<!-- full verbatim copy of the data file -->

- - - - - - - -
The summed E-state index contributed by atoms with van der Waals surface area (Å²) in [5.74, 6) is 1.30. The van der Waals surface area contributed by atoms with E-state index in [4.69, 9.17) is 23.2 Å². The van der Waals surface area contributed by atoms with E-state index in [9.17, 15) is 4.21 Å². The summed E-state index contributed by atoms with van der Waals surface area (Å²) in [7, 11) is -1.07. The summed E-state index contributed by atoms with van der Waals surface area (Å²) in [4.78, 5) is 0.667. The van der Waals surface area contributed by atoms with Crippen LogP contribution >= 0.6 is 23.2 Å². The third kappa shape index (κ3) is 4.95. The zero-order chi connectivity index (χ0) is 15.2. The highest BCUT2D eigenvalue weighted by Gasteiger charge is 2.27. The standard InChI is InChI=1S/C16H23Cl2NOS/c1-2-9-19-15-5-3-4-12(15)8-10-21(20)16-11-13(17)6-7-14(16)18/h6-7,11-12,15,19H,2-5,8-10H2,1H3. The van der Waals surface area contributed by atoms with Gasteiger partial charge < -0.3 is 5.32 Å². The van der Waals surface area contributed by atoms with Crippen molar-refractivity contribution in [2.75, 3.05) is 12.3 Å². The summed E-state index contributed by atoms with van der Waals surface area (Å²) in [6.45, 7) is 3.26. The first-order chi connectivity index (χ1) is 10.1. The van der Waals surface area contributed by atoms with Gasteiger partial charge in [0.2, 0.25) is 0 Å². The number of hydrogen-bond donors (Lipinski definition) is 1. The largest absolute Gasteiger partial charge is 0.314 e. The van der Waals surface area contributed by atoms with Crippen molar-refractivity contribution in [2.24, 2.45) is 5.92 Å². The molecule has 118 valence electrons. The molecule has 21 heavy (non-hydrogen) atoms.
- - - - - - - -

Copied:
The summed E-state index contributed by atoms with van der Waals surface area (Å²) in [5.74, 6) is 1.30. The van der Waals surface area contributed by atoms with E-state index in [4.69, 9.17) is 23.2 Å². The van der Waals surface area contributed by atoms with E-state index in [9.17, 15) is 4.21 Å². The summed E-state index contributed by atoms with van der Waals surface area (Å²) in [7, 11) is -1.07. The summed E-state index contributed by atoms with van der Waals surface area (Å²) in [4.78, 5) is 0.667. The van der Waals surface area contributed by atoms with Crippen LogP contribution >= 0.6 is 23.2 Å². The third kappa shape index (κ3) is 4.95. The zero-order chi connectivity index (χ0) is 15.2. The highest BCUT2D eigenvalue weighted by Gasteiger charge is 2.27. The standard InChI is InChI=1S/C16H23Cl2NOS/c1-2-9-19-15-5-3-4-12(15)8-10-21(20)16-11-13(17)6-7-14(16)18/h6-7,11-12,15,19H,2-5,8-10H2,1H3. The van der Waals surface area contributed by atoms with Gasteiger partial charge < -0.3 is 5.32 Å². The van der Waals surface area contributed by atoms with Crippen molar-refractivity contribution in [2.75, 3.05) is 12.3 Å². The summed E-state index contributed by atoms with van der Waals surface area (Å²) in [6.45, 7) is 3.26. The first-order chi connectivity index (χ1) is 10.1. The van der Waals surface area contributed by atoms with Gasteiger partial charge in [0.2, 0.25) is 0 Å². The number of hydrogen-bond donors (Lipinski definition) is 1. The largest absolute Gasteiger partial charge is 0.314 e. The van der Waals surface area contributed by atoms with Crippen molar-refractivity contribution in [2.24, 2.45) is 5.92 Å². The molecule has 118 valence electrons. The molecule has 21 heavy (non-hydrogen) atoms.